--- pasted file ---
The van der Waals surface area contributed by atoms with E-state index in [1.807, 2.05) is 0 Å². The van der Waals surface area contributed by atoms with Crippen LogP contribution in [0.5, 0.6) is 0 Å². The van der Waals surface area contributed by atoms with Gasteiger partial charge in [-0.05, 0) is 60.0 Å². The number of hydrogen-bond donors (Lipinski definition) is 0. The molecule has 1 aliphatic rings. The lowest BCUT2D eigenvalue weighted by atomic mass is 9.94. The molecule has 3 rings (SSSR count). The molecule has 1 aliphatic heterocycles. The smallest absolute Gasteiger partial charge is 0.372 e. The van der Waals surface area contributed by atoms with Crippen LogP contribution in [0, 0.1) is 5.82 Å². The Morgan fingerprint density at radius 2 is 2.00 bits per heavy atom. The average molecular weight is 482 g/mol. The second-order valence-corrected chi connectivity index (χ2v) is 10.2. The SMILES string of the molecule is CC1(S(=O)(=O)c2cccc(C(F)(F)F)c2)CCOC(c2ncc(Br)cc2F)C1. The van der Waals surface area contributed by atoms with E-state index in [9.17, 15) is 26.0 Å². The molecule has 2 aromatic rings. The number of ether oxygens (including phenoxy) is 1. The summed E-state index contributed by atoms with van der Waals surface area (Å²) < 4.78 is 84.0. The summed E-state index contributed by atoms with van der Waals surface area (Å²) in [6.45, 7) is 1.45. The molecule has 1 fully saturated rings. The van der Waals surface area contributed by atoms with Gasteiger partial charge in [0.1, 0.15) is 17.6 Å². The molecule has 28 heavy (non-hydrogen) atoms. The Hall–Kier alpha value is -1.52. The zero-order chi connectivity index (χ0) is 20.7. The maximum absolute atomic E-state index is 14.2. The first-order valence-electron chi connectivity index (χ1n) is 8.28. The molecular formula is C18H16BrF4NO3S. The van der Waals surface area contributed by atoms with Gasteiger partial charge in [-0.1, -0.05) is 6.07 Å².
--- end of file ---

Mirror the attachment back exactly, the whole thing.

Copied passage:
The van der Waals surface area contributed by atoms with E-state index in [1.807, 2.05) is 0 Å². The van der Waals surface area contributed by atoms with Crippen LogP contribution in [0.5, 0.6) is 0 Å². The van der Waals surface area contributed by atoms with Gasteiger partial charge in [-0.05, 0) is 60.0 Å². The number of hydrogen-bond donors (Lipinski definition) is 0. The molecule has 1 aliphatic rings. The lowest BCUT2D eigenvalue weighted by atomic mass is 9.94. The molecule has 3 rings (SSSR count). The molecule has 1 aliphatic heterocycles. The smallest absolute Gasteiger partial charge is 0.372 e. The van der Waals surface area contributed by atoms with Crippen LogP contribution in [0, 0.1) is 5.82 Å². The Morgan fingerprint density at radius 2 is 2.00 bits per heavy atom. The average molecular weight is 482 g/mol. The second-order valence-corrected chi connectivity index (χ2v) is 10.2. The SMILES string of the molecule is CC1(S(=O)(=O)c2cccc(C(F)(F)F)c2)CCOC(c2ncc(Br)cc2F)C1. The van der Waals surface area contributed by atoms with E-state index in [9.17, 15) is 26.0 Å². The molecule has 2 aromatic rings. The number of ether oxygens (including phenoxy) is 1. The summed E-state index contributed by atoms with van der Waals surface area (Å²) < 4.78 is 84.0. The summed E-state index contributed by atoms with van der Waals surface area (Å²) in [6.45, 7) is 1.45. The molecule has 1 fully saturated rings. The van der Waals surface area contributed by atoms with Gasteiger partial charge in [0.1, 0.15) is 17.6 Å². The molecule has 28 heavy (non-hydrogen) atoms. The Hall–Kier alpha value is -1.52. The zero-order chi connectivity index (χ0) is 20.7. The maximum absolute atomic E-state index is 14.2. The first-order valence-electron chi connectivity index (χ1n) is 8.28. The molecular formula is C18H16BrF4NO3S. The van der Waals surface area contributed by atoms with Gasteiger partial charge in [-0.1, -0.05) is 6.07 Å².